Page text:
Supreme Court Hears Case Hinging On Medical Standards For Intellectual Disabilities
Lawyers for Bobby J. Moore, a death-row inmate, are challenging his death sentence, saying Texas used outdated medical standards and looked to factors rooted in stereotypes while making its decision.
The New York Times:
Justices Hear Texas Death Penalty Case Involving Intellectual Disability
The Supreme Court on Tuesday appeared skeptical of the way Texas decides who must be spared the death penalty on account of intellectual disability, with several justices indicating that the state’s standards were either too strict or too arbitrary. But there was also disagreement and confusion over precisely what the state’s standards required. (Liptak, 11/29)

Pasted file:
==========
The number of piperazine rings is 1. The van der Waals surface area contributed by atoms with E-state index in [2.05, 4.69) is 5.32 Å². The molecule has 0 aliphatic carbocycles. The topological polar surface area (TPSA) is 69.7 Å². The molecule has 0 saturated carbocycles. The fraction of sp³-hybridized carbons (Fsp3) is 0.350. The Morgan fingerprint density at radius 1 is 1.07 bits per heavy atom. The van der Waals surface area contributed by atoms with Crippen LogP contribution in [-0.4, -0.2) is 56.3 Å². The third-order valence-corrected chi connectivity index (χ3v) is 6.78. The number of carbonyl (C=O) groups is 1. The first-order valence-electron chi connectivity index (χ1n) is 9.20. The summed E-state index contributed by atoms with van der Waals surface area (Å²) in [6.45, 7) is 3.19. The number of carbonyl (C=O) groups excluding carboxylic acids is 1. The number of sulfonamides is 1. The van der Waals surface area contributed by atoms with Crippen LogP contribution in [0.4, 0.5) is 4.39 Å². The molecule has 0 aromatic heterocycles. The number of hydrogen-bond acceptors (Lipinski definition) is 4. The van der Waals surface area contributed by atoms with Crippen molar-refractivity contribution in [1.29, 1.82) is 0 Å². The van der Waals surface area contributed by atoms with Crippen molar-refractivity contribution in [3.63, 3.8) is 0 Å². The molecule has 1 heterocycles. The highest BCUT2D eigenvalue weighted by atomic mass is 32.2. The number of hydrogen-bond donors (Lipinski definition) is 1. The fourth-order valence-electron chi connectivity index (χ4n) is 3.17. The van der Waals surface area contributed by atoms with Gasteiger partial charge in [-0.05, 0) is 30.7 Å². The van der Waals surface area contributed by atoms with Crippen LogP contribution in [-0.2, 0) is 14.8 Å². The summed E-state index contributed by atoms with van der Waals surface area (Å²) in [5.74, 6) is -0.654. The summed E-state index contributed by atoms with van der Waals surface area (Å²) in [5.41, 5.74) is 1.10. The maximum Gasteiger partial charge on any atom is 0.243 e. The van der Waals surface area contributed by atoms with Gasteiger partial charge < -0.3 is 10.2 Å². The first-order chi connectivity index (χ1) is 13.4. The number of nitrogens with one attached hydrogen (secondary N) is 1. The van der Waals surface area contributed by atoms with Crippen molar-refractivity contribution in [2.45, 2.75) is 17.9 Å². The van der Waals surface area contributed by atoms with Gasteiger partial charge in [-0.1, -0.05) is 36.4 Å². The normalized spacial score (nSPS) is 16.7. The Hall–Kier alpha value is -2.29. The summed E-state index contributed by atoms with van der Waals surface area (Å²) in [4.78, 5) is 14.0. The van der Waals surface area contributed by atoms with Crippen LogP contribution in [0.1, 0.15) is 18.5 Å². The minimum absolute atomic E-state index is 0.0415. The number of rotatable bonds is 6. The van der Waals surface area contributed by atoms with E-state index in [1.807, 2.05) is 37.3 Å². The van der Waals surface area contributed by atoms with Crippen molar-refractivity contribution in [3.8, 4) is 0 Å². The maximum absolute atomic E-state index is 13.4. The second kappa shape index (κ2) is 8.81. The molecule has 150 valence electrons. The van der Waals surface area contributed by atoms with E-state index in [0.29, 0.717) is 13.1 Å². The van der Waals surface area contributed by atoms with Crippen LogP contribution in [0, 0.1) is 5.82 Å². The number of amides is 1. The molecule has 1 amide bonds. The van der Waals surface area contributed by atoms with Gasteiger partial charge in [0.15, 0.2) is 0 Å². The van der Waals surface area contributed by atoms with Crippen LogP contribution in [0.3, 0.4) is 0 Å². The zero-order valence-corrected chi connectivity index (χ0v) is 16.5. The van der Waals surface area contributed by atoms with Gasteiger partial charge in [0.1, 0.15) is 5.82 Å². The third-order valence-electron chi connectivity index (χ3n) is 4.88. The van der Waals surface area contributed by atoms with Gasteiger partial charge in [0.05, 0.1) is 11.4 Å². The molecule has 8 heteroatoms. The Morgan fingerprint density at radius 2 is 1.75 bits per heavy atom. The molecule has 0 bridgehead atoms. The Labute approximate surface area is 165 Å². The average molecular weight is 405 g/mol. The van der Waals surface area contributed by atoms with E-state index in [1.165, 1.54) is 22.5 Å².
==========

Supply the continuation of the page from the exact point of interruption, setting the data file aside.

Justices Debate How To Define Intellectual Disability In Texas Death Row Case
The U.S. Supreme Court appeared fairly split among party lines during oral arguments Tuesday in a Texas case involving how to define intellectual disability among death row inmates. The high court has previously ruled that executing people with intellectual disabilities is unconstitutional, but it left it up to the states to legally determine the condition. In 2014, the court weighed in on borderline cases, ruling that states can’t use an IQ below 70 as the sole way to define the disability. (McCullough, 11/29)